And that’s not all. The West can be accused of directly supporting the brutal crackdown on pro-democracy protesters. Where do you think the Al Khalifa family gets its weapons from? Since President Barack Hussein Obama came into office several years ago he has sent over USD 92mn in weapons to the government in Manama. Another USD 26 million of deadly weapons is scheduled for next year. The types of weapons sold include tanks, armored personnel carriers, helicopter gunships, different types of pistols, millions of ammunition, thousands of teargas canisters and sound grenades. The UK and France have also sent millions of dollars of weapons to Manama. These countries are continuing their weapons sales to Manama despite the ongoing crackdown on peaceful demonstrators. The Bahrain Center for Human Rights has accused Washington, Paris and London of putting their commercial interests ahead of human rights.

The US and several European countries including France and the UK have been criticized by Bahraini protesters of turning a blind eye on the massacre of Bahrain while crying Syria. On the ground in Bahrain, anti-US sentiment is growing rapidly. Protesters in the Persian Gulf kingdom have on numerous times burnt the US flag to show their anger with Washington’s policies.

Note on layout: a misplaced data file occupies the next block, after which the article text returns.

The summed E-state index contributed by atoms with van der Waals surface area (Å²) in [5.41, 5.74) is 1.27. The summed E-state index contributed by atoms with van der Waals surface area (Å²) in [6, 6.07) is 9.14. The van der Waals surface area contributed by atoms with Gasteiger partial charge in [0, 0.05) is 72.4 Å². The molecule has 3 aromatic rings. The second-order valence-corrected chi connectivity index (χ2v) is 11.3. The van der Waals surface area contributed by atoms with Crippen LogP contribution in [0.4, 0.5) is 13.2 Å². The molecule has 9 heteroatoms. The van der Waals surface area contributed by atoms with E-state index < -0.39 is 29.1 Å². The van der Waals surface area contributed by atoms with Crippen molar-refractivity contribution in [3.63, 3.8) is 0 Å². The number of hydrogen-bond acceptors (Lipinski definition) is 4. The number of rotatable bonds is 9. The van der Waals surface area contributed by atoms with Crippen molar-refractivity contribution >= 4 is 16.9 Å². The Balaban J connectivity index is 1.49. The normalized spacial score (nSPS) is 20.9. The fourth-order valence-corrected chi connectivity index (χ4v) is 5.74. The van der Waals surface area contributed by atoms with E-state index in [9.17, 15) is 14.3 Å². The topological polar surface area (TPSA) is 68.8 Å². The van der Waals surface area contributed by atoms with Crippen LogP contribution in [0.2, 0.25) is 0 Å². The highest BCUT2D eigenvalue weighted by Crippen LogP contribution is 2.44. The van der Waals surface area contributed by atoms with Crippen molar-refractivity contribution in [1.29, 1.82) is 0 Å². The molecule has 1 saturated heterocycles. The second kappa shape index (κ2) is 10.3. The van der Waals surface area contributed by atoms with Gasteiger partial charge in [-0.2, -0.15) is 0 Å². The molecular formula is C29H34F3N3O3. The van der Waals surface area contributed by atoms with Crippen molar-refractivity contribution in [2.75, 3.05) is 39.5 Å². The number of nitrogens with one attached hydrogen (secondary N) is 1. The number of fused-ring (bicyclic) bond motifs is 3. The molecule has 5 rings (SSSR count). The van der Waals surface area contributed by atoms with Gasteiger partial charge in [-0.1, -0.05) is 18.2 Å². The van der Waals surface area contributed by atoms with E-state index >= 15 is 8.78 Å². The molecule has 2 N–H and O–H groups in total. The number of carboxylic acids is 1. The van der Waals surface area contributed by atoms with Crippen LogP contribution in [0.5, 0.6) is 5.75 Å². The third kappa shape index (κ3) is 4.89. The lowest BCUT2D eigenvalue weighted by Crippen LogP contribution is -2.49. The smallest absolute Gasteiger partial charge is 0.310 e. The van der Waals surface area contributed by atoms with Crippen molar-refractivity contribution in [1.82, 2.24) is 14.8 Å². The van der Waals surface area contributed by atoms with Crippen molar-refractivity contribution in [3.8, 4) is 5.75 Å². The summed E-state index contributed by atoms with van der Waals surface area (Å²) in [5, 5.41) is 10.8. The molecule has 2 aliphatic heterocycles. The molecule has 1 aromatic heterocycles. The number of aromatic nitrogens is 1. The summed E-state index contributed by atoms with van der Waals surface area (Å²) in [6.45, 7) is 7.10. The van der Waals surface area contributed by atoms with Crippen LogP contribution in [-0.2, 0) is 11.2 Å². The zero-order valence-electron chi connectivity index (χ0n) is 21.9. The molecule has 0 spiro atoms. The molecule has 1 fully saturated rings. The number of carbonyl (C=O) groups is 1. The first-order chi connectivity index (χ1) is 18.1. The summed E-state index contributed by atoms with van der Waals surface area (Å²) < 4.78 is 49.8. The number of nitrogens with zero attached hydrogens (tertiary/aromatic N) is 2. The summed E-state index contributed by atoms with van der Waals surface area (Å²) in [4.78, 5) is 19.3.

It is important that the opposition and activist groups pursue this development and all information and accusations coming from previously imprisoned Bahrainis as it can be used to turn the table around in the ongoing revolution against the Saudi-backed Bahraini monarch.

Press TV

Press TV is a 24-hour English language global news network owned by Islamic Republic of Iran Broadcasting (IRIB). Its headquarters are located in Tehran, Iran. Press TV carries news analysis, documentary talk shows and sports news worldwide with special focus on West Asia, Central Asia, and the Middle East.

8 thoughts on “Who Is Nasser Bin Hamad Al Khalifa? – OpEd

  • April 9, 2012 at 11:45 am

    the report is half of the story and biased. Who knows more than those who live in Bahrain and are Bahrainis? attempts to bring one side of the story and hidding the other is not a wise way to portraay situations.

  • April 9, 2012 at 9:18 pm